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The Massachusetts Board of Elementary and Secondary Education

Legislative Update on Education Bills

To:
Members of the Board of Elementary and Secondary Education
From:
Jeff Wulfson, Acting Commissioner
Date:
September 15, 2017

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Overview

The Massachusetts House and Senate are a full time legislature that meets in a two-year cycle. The 190th legislative session began on January 4, 2017. Statute requires the state legislature to meet every 72 hours either formally or informally. Formal sessions are scheduled for controversial items, land transfers, and certain "money" bills. Informal sessions handle the rest.

Because Massachusetts is a Commonwealth, every citizen has the ability to file a bill, as does every legislator. Between 6000 and 8000 bills are typically filed during a legislative session. The bill filing deadline this session was January 20, 2017. The Governor can file a bill at any time.

Pending Legislation

Timely filed bills (filed by January 20) are required to have a public hearing. To date, the Joint Committee on Education, chaired by Senator Sonia Chang-Diaz (D-Boston) and Representative Alice Peisch (D-Wellesley), has held 9 public hearings this session. The committee currently has 338 bills in committee, and has released the following 17 bills from committee with favorable reports:

  • H2053 and S234 An Act relative to healthy youth (redrafted) - in Health Care Financing as H3704 and House Ways and Means as S2128 respectively
  • H2058 and S232 An Act for language opportunity for our kids (redrafted - see below)
  • H249 An Act relative to the powers and duties of a regional school district
  • H263 Resolve providing for an investigation and study by a special commission relative to child suicide
  • H276 An act relative to non-public school student access to MCAS exams
  • H302 An Act relative to school threats
  • H2032 An Act regarding certification of librarians
  • H2035 An Act establishing an interscholastic athletic competition working group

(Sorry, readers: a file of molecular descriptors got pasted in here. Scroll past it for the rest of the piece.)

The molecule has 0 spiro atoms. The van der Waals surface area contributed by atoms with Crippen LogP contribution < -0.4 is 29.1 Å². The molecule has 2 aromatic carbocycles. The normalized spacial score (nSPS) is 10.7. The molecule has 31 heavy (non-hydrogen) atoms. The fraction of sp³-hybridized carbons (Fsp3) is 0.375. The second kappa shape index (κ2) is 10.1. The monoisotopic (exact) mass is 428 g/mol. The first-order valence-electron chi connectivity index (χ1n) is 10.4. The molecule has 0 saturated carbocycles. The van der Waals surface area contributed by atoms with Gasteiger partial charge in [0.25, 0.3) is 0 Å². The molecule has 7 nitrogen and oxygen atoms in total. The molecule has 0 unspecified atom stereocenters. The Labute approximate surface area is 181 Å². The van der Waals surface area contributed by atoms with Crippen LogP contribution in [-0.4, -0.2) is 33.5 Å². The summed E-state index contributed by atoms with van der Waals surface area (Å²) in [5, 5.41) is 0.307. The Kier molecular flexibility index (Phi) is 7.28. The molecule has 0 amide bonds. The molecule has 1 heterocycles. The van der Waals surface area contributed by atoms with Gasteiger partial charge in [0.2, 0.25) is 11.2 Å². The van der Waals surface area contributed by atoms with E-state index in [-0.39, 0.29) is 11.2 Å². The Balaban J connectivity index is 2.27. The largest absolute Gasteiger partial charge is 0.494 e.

• H2867 An Act relative to education collaboratives
  • H2868 An Act to increase access to high quality summer learning
  • H2870 An Act relative to the school choice program
  • S222 An Act relative to dropout prevention and recovery
  • S233 An Act to improve literacy skills
  • S256 An Act relative to the promotion of mental health education in Massachusetts high schools
  • S264 An Act relative to the powers and duties of a regional school district

Most of the bills that the Joint Committee favorably released this session were also favorably released in the previous session. The bills are at the beginning of a lengthy legislative process that includes review and release by additional legislative committees, including both the Senate Ways and Means and House Ways and Means Committees, before being considered for any floor action. Bills engrossed with non-concurrent language in the House and the Senate also require conference committee deliberation following engrossment.

Last session, only one bill was enacted out of a total of 344 bills assigned to the Joint Committee on Education. In all, ten bills were enacted last session that affect either the administration of the Department of Elementary and Secondary Education (ESE) or Massachusetts school districts. For a synopsis of those bills and other actions of the 189th legislative session, please see the Legislative Report: Education-Related Laws Enacted in 2015-2016 Legislative Session that was included in the January 24, 2017 Board meeting materials.

Current Legislative Issues

DESE regularly comments on education-related legislation through the Executive Office of Education to the Joint Committee on Education or to subsequently assigned committees. DESE provides implementation considerations, perspective on current practices and potential changes, and technical information necessary for drafting workable bills.

In the current session, the legislature is considering several bills relating to K-12 education including civics, school breakfast, English learner instruction, assessments and accountability, and turnaround work.

Civics

Background: G.L. c. 71, § 2 has been in statute since 1920 and was amended most recently in 2010. The statute reads as follows: